Guest post by James Duke
I work on travel films/videos targeted to on-line viewing. This particular form, with its landscape and architectural shots, can benefit greatly from HDR technology. I have to add that my budget is quite limited.
About 2 years ago I decided to move to HDR shooting, editing and grading. At the time, HDR TV sets just started to sell in earnest, YouTube initiated HDR services and Vimeo was getting ready to do the same.
I acquired a 4K ENG camera (Panasonic DVX 2000) which internally can record 8-bit Log footage and with an external recorder can handle ProRes 422 HQ 10-bit Log. The HDR grading could be done using Black Magic’s Davinci Resolve. In October of 2016, Mystery Box published an excellent five-part paper, “HDR Video”, describing their HDR work and their project workflow.
As I was shooting my Spain travel video, I kept hoping that when I edit, Apple FCP X will catch up with enough HDR functionality and I will not have to learn yet another great, but new, piece of software. First, FCP X introduced Wide Color (Rec. 2020) and then v10.4 got HDR. Also, the new version of Compressor acquired H.265 (HEVC) codec, albeit without hardware acceleration.
Shooting travel videos at most sites of interest in Europe rarely lends itself to a tripod/camera/external recorder combination. So, with DVX200 only 30% of the material was in 10-bit Log. As a result, I can add my voice to the opinion that while 8-bit Log improves dynamic range, to get to a good HDR image one must have 10-bit color. As one might expect, it is especially so with landscape shots. To avoid this tripod limitation, I am now starting to use a Panasonic GH5 4K mirrorless camera with the intraframe internal Log 10-bit recording and excellent stabilization. This camera has an added advantage of not being as conspicuous as an ENG camcorder.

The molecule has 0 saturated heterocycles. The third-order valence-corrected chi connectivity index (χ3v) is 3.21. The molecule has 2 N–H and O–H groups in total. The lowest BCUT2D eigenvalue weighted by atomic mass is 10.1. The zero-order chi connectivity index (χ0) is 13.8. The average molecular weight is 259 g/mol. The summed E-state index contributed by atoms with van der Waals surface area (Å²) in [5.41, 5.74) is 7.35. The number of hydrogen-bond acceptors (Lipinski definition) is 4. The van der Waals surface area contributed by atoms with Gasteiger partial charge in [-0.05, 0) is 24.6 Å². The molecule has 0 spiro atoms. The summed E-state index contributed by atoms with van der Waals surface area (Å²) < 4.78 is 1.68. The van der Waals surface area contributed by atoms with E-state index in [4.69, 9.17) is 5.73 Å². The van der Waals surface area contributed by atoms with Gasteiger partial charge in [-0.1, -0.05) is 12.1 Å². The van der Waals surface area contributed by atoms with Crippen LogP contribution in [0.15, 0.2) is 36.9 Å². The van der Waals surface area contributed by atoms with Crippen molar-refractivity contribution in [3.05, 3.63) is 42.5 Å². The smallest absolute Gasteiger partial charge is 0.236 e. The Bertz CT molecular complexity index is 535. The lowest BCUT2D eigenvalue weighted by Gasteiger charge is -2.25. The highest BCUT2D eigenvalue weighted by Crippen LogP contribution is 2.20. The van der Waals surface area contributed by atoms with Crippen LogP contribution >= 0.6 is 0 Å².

I host my videos on the on-line video hosting sites. I post each film on both Vimeo and YouTube. I connect the stories on my website to Vimeo for a higher quality (used to be higher – I am not sure if it still is) and post the same videos on YouTube for a wider audience.
About the final product and its delivery. Both Vimeo and YouTube host HDR content. At first, to reach a wider audience, one had to produce two versions – HDR and SDR. Now both hosting sites have a reasonable HDR to SDR conversion, but require special attention to metadata (more on this later).
The “bottleneck” for a larger audience is often assumed to be the small installed base of HDR TVs and the practically non-existing computer supporting hardware H.265 decoding and monitoring. The computer limitations are still with us. This year saw a few new LED monitors with improved dynamic range and wider gamut but, as of now, because of burn-in image issues, OLED technology is not used in these monitors. On the other hand, the HDR 10-bit OLED TVs are plentiful and are selling briskly starting at around $1.5K.
The “bottleneck” is in having to use a front-end “box” in addition to the HDR TV. For Vimeo, it is a combination of Apple TV 4K and HDR TV and for YouTube, it is Chromecast Ultra 4K and HDR TV. These combinations, together with setting and learning a Vimeo or a YouTube app inside these front boxes, is currently a serious limitation. I do not have marketing numbers, but one could guess that this environment reduces the HDR audience. It is only reasonable to assume that Vimeo, YouTube and TV manufacturers will eventually simplify the ability to play on-line HDR media.
Initial FCP X Project Setup and Workflow